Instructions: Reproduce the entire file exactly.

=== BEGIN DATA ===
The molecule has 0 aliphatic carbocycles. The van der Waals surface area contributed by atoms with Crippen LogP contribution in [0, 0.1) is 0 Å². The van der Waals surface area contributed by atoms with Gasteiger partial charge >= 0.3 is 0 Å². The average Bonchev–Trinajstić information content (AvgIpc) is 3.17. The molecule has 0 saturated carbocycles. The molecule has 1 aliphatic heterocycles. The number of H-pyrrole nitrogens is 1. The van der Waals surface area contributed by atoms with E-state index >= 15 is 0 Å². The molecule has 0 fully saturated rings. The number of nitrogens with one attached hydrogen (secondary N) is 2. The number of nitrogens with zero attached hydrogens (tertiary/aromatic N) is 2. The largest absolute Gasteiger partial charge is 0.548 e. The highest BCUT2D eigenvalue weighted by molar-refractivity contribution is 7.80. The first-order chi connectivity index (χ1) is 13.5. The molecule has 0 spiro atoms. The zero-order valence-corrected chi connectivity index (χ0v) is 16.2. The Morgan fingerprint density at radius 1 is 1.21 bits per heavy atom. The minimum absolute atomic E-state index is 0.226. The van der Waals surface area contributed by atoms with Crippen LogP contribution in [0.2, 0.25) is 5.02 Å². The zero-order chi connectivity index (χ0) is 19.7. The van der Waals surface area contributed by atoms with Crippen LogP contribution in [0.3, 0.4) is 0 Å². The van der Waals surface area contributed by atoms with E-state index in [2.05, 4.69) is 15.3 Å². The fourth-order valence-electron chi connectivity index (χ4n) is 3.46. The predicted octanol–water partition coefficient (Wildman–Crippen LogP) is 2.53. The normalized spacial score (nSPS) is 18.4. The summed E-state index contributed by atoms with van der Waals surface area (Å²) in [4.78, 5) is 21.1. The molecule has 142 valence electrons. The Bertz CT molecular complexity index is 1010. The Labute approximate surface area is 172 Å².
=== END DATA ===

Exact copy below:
The molecule has 0 aliphatic carbocycles. The van der Waals surface area contributed by atoms with Crippen LogP contribution in [0, 0.1) is 0 Å². The van der Waals surface area contributed by atoms with Gasteiger partial charge >= 0.3 is 0 Å². The average Bonchev–Trinajstić information content (AvgIpc) is 3.17. The molecule has 0 saturated carbocycles. The molecule has 1 aliphatic heterocycles. The number of H-pyrrole nitrogens is 1. The van der Waals surface area contributed by atoms with E-state index >= 15 is 0 Å². The molecule has 0 fully saturated rings. The number of nitrogens with one attached hydrogen (secondary N) is 2. The number of nitrogens with zero attached hydrogens (tertiary/aromatic N) is 2. The largest absolute Gasteiger partial charge is 0.548 e. The highest BCUT2D eigenvalue weighted by molar-refractivity contribution is 7.80. The first-order chi connectivity index (χ1) is 13.5. The molecule has 0 spiro atoms. The zero-order valence-corrected chi connectivity index (χ0v) is 16.2. The Morgan fingerprint density at radius 1 is 1.21 bits per heavy atom. The minimum absolute atomic E-state index is 0.226. The van der Waals surface area contributed by atoms with Crippen LogP contribution in [0.2, 0.25) is 5.02 Å². The zero-order chi connectivity index (χ0) is 19.7. The van der Waals surface area contributed by atoms with Crippen LogP contribution in [0.3, 0.4) is 0 Å². The van der Waals surface area contributed by atoms with E-state index in [2.05, 4.69) is 15.3 Å². The fourth-order valence-electron chi connectivity index (χ4n) is 3.46. The predicted octanol–water partition coefficient (Wildman–Crippen LogP) is 2.53. The normalized spacial score (nSPS) is 18.4. The summed E-state index contributed by atoms with van der Waals surface area (Å²) in [4.78, 5) is 21.1. The molecule has 142 valence electrons. The Bertz CT molecular complexity index is 1010. The Labute approximate surface area is 172 Å².